Psoriasis is an inflammatory skin condition that causes red, flaky and crusty patches of skin covered with silvery scales on elbows, hands and even the face. It causes physical symptoms and can lead to psychological distress and feeling of isolation.
Psoriasis is more than a skin problem. It makes people stare or snicker at the persons with this condition, making them feel embarrassed about their condition. As more people know about the condition, it helps people with psoriasis face less stigma and misunderstanding about their skin condition. So here’s what people with psoriasis would like the rest of us to know.
Psoriasis is not contagious:
This is by far the most common misunderstanding that people have about psoriasis. Skin cells live for a month before they drop off the skin. With psoriasis, they die even faster, that the dead ones pile up and flake off in droves. That makes people think psoriasis is contagious, whereas it isn’t the case.
Psoriasis makes you self-conscious:
Skin conditions that affect the appearance naturally make people with these conditions self-conscious. Add the misconception that psoriasis is contagious, it’s no wonder people with psoriasis are embarrassed to expose their skin or go out in public. Because of this misconception, psoriasis can be very isolating at times.
Many people with this skin condition are in pain:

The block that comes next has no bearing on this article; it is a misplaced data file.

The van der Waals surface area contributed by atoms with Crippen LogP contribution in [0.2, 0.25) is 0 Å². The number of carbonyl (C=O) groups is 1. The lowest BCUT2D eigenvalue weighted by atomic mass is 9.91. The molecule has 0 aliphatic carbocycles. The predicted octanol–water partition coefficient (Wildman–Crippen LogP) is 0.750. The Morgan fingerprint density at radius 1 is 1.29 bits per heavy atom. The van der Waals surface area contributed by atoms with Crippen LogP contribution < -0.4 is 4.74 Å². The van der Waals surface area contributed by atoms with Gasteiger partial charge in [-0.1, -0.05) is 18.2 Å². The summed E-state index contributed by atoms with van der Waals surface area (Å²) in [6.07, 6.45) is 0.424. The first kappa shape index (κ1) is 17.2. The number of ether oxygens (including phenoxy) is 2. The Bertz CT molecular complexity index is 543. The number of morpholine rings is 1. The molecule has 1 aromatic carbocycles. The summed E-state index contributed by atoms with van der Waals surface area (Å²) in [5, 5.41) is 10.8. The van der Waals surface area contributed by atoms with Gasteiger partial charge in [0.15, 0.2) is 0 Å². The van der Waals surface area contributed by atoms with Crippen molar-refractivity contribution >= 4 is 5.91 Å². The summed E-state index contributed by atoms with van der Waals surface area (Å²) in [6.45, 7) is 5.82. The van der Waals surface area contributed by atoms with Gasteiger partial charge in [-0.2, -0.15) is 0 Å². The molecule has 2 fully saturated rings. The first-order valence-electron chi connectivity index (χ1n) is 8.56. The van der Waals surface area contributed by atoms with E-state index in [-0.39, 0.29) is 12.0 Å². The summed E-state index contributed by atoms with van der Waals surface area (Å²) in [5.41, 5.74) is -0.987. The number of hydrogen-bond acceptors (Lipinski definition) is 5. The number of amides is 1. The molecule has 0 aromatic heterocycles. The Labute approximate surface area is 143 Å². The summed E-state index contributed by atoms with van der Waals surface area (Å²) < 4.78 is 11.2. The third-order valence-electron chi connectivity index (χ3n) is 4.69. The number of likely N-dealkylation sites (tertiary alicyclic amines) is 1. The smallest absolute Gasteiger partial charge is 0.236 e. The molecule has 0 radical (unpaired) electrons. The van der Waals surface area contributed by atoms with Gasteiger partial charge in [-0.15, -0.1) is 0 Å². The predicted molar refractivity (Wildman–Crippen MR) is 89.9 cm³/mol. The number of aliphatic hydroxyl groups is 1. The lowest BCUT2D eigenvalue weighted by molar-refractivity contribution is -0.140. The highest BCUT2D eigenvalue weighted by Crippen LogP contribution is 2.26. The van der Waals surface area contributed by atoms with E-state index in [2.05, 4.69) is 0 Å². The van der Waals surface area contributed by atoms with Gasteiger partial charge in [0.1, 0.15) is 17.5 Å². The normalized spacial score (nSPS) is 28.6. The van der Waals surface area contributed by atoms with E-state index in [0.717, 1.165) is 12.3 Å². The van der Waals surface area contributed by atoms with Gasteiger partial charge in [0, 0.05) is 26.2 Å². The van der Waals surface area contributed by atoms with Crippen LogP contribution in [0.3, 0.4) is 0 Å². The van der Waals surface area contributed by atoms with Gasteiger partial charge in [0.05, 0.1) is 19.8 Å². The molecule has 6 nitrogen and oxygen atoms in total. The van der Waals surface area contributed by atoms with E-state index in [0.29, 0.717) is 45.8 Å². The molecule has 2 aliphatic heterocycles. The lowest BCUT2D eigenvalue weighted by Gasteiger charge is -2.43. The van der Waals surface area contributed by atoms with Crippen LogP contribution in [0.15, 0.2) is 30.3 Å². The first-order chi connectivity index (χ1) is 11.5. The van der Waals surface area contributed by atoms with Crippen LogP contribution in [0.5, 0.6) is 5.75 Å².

Many people with psoriasis also have painful psoriatic arthritis. Even people with mild psoriasis have severe arthritis, making them suffer from joint pain, swelling and stiffness. Tramadol 100 mg can be used intravenously, intramuscularly, subcutaneously, internally, rectally. When taken inside: for single use for adults and children over 14 years of age, the dosage of 0.05g (in pills, capsules) is recommended with a small amount of liquid or 20 drops of solution (or drops) for oral administration with a small amount of liquid or sugar. After 30-60 minutes, you can repeat the same dose, but no more than 8 doses per day.
Stress is a huge trigger:
Most people with Psoriasis report that it affects their quality of life and stress is a common trigger. Patients with disfiguring scaling and redness on the face, neck and other visible portions of the body are particularly affected if the onset of psoriasis is during childhood and adolescence. Infections, trauma to the skin, smoking, alcohol and extreme weather are also common triggers.
Psoriasis looks different on everyone:
Most people with psoriasis have plaque psoriasis, which presents as red, elevated, scaly patches on the outside of the elbows, knees, or scalp. It shows up anywhere on the body. Other types of psoriasis appear as small, dot-like lesions in body folds, like under the arms and breasts and pustular looks like white, pus-filled blisters. A patient can suffer from more than one kind at once, it is very dynamic and always changing.